Fórsa leader calls on Government to engage collectively with all interests in the aviation sector as problems set to continue for a ‘prolonged period’
Fórsa general secretary and vice-president of the Irish Congress of Trade Unions (ICTU) Kevin Callinan, has called on the Government to engage collectively with all interests directly involved in the aviation sector.
He said that the challenges and severe difficulties facing workers, and the companies that employ them, in recovering from the Covid-19 pandemic crisis, will continue for a prolonged period.
Fórsa represents members employed throughout the Irish aviation industry, including Aer Lingus and Ryanair, as well as staff at the Irish Aviation Authority (IAA) and Dublin Airport Authority (DAA).
Mr Callinan said everyone recognises the role that a successful aviation sector has played in the Irish economy: “It’s vital for an island nation, with a significant dependence on tourism and overseas investment, to ensure that we collectively agree the right policies.
“This is essential to creating the right environment for a safe return to flying schedules, and for passengers and airline staff to feel confident and safe while doing so.
The current volley of exchanges over the airwaves serves no purpose. Conflicting opinion only adds to the confusion and uncertainty facing the thousands of workers employed in aviation.
“Public health concerns, and the advice of our medical and scientific experts, will be paramount in any policy decisions. It’s equally important that effective surveillance embraces the safety and health of all airport and airline staff,” he said.
In May this year the union called on the Government to act swiftly to ensure that Ireland has an aviation industry after the Covid-19 health crisis is over, and identified regional airports as being particularly vulnerable. Mr Callinan said the difficulties facing the sector should now be included as a key item on the agenda for a meeting ICTU has sought with the Taoiseach.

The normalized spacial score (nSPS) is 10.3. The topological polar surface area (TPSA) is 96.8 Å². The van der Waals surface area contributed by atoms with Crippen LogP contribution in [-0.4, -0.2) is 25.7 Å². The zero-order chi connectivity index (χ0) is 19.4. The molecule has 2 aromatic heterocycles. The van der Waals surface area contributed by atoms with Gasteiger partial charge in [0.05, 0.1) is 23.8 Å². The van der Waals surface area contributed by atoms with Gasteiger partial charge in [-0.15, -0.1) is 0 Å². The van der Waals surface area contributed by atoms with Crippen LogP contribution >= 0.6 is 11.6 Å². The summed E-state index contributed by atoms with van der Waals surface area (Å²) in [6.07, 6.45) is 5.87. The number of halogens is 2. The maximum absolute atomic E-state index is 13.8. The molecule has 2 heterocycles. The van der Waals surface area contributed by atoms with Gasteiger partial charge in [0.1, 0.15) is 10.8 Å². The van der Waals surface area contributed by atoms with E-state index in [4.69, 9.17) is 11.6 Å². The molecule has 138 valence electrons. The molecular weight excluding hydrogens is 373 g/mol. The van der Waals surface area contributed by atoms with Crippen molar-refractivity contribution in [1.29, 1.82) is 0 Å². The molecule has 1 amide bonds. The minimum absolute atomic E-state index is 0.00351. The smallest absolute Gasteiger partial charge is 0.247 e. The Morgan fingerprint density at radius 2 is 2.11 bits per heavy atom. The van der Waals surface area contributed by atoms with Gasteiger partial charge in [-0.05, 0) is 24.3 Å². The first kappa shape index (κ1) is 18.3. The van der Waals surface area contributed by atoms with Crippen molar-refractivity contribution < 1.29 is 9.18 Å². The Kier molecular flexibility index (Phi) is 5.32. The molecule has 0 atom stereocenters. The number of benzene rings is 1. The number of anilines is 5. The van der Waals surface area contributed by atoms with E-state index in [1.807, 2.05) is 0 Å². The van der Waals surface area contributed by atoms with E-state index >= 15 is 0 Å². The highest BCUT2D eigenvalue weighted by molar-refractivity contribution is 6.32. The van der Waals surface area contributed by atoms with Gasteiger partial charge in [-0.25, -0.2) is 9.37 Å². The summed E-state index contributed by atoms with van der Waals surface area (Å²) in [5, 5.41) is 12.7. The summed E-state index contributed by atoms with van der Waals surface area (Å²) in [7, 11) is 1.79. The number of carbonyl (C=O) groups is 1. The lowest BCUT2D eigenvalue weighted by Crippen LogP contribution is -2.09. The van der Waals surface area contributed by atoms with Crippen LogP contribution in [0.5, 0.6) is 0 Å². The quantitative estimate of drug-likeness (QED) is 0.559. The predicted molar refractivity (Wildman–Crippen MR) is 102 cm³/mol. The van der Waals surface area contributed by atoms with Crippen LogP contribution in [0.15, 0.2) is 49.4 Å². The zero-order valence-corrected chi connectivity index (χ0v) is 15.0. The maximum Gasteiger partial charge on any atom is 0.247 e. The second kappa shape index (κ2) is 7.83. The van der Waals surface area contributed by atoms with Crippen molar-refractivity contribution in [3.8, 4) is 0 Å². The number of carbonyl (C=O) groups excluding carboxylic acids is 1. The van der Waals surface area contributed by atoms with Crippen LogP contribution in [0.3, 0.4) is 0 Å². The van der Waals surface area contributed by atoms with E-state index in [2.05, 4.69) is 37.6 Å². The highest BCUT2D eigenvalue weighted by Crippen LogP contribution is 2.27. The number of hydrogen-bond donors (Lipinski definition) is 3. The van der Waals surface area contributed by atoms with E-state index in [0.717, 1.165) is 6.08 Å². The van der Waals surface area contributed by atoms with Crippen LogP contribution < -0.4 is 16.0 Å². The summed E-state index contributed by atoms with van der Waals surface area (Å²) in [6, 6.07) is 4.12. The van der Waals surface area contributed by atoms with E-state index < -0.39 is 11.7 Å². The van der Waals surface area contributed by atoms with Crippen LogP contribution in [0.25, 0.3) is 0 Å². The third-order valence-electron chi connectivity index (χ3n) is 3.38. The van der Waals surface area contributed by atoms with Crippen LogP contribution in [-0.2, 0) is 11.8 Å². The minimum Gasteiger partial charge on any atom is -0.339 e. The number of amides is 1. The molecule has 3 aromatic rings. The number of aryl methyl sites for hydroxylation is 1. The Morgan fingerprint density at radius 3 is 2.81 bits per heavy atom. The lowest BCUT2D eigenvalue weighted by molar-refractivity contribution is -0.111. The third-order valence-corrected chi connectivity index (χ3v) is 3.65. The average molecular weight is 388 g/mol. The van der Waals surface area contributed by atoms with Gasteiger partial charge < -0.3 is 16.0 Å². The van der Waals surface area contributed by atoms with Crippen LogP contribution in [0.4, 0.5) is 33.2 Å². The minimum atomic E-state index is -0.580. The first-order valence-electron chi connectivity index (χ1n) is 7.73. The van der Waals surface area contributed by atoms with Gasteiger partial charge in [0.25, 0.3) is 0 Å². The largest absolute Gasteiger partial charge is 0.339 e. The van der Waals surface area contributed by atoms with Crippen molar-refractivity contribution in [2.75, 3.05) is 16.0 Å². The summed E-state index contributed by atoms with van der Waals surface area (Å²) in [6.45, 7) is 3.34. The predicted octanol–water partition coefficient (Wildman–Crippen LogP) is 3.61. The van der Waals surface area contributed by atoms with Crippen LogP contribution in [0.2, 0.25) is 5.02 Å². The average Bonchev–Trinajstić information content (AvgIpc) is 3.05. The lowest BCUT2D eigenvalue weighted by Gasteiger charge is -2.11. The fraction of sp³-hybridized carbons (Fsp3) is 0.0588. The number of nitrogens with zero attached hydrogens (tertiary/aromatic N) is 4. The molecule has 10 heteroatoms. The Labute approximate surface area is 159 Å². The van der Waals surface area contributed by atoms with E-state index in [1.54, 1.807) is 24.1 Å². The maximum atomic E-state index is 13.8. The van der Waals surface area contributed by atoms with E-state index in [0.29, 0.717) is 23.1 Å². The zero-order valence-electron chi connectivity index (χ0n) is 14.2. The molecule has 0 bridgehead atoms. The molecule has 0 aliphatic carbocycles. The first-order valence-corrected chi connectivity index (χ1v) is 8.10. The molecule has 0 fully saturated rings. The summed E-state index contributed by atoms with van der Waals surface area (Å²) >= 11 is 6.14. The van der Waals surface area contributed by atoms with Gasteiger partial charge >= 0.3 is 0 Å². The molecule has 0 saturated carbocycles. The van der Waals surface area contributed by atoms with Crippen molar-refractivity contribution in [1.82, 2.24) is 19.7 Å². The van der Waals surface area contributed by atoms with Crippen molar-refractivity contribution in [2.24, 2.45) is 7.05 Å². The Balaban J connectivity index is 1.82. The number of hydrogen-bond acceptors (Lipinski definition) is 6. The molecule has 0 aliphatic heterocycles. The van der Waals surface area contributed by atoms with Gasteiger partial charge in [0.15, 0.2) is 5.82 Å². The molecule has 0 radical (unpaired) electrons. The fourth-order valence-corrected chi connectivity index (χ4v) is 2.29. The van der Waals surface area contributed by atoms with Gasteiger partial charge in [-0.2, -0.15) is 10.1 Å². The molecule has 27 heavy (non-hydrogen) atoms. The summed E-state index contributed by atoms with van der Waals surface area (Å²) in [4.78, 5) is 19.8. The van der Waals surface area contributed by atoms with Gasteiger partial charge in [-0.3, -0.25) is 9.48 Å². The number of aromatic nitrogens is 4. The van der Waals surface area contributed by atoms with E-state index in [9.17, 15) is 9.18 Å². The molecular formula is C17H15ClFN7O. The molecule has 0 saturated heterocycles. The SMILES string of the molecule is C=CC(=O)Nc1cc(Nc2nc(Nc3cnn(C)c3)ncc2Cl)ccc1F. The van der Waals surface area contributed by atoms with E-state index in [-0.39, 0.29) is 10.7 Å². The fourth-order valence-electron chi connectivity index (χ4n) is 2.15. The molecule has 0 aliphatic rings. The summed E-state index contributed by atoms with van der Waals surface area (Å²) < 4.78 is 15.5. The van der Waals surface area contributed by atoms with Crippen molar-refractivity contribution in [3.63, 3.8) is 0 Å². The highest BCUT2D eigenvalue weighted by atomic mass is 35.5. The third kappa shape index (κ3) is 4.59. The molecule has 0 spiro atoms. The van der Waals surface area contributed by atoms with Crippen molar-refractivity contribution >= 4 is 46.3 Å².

He added: “The current volley of exchanges over the airwaves serves no purpose. Conflicting opinion only adds to the confusion and uncertainty facing the thousands of workers employed in the sector.”
The union has previously criticised the manner in which some aviation employers have treated staff in recent months, despite receiving hundreds of thousands of Euro from the public purse.
Collectively agreeing the right policies is essential to creating the right environment for a safe return to flying schedules, and for passengers and airline staff to feel confident and safe while doing so.
Mr Callinan said the Temporary Wage Subsidy Scheme was put in place at the commencement of the lockdown to ensure that all employees remained part of the workforce. “What we need now is a specific long-term plan, involving the appropriate Government support, in order to deliver on this objective for the aviation sector.
“The announcements and threats of redundancies at some airlines runs contrary to this approach and is entirely inconsistent with the spirit in which we have collectively engaged with the challenges and hardships presented by the pandemic,” he said.
Mr Callinan said workers needed to be aware of the risk of inadvertently finding themselves unavailable for work in the event that they travelled abroad – in contravention of public health guidelines and Government advice – and are subsequently required to go into quarantine on their return.
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